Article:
Jonathan Shaw (JS), Specialist Adviser to the sub-committee, said that it was more useful to talk about strategizing (an active verb) rather than strategy (a noun), and as such it is better to think of an approach to the challenge that can be fluid and adaptable.

Sophie Howe (SH) commented that long-term thinking is difficult if it requires a cross-government approach. Different departments may have different priorities and interests. She gave the example of improving public health, which is not just a Department of Health issue, but also touches upon housing quality, air quality, lifestyle and diet for example.

Cat Tully (CT), Specialist Adviser to the sub-committee, said the evidence contained broad consensus on identifying the reasons why strategy is difficult, and that the focus needed to be on three questions:

She also said that there was a need to engage the public to increase the chance of buy-in in a similar way to finding buy-in across political parties.

Iain Stewart (IS) said that it is difficult to solve long-term challenges where the benefits are far off in the future. The intervention is not necessarily going to deliver demonstratable benefits in the short-term, and there is always a pressing priority than needs the resources in the short-term.

Sophie Daud (SD) said it would help to address the difficulty of long-term thinking by building dialogues across different generations. This should be both within government and the civil service and in the wider public. Dialogues that help build agreement among people from different age groups can build intergenerational consensus, which is crucial to achieving long-term strategic goals. A good example of this is the discourse and strategy undertaken around the introduction of automatic enrolment into pensions.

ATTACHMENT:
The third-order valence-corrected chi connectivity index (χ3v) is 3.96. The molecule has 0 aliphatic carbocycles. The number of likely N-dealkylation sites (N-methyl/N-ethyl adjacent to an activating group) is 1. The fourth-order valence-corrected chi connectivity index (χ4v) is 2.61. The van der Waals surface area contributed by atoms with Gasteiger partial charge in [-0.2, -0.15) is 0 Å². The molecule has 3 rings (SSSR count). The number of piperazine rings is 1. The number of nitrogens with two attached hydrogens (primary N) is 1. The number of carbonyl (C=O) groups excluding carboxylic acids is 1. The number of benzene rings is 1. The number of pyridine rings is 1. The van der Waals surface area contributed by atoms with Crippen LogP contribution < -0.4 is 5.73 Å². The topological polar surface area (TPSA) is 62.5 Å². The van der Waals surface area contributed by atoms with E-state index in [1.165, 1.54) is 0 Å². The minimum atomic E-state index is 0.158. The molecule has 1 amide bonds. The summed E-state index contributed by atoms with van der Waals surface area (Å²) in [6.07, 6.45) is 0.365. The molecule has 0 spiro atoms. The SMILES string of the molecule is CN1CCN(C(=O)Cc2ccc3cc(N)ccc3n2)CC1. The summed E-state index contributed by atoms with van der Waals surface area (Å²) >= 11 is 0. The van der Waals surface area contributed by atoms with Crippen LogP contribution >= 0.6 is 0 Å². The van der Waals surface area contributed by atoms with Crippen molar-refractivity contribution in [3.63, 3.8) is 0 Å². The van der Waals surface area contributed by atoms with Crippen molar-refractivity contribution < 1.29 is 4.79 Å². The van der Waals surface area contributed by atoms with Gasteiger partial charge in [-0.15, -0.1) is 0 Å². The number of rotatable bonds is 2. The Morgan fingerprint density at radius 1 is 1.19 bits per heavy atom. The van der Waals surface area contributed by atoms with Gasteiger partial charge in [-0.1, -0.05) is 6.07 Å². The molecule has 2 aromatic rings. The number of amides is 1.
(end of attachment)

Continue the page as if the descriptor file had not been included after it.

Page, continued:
Jill Rutter (JR) said strategy does not exist in a vacuum and a lot of government work intersects. Strategy needs to identify big questions to be solved and decide on objectives and actions to take to meet them. The result should involve monitoring and feedback, and the ability to revisit the strategy. She also pushed back on the need for cross-party agreement, as the reality is that politicians have political objectives. 

Alex Thomas (AT) said governments have found it very difficult to decide overarching strategy, which they can plan to deliver in the long term, and then align budgets and resources. These processes were often interrupted by events. He said that the stewardship function raised by [redacted] was a responsibility for ministers. While there was good activity in the civil service, it needed to have capability to do these activities and this had been “undercooked in recent years”.



Patrick Vallance (PV) said his experience in a large private organisation taught him that someone’s strategy is another person’s tactic. He said that strategy required:

  1. Identifying a clear long-term outcome;
  2. Deciding a systems wide approach needed to meet it;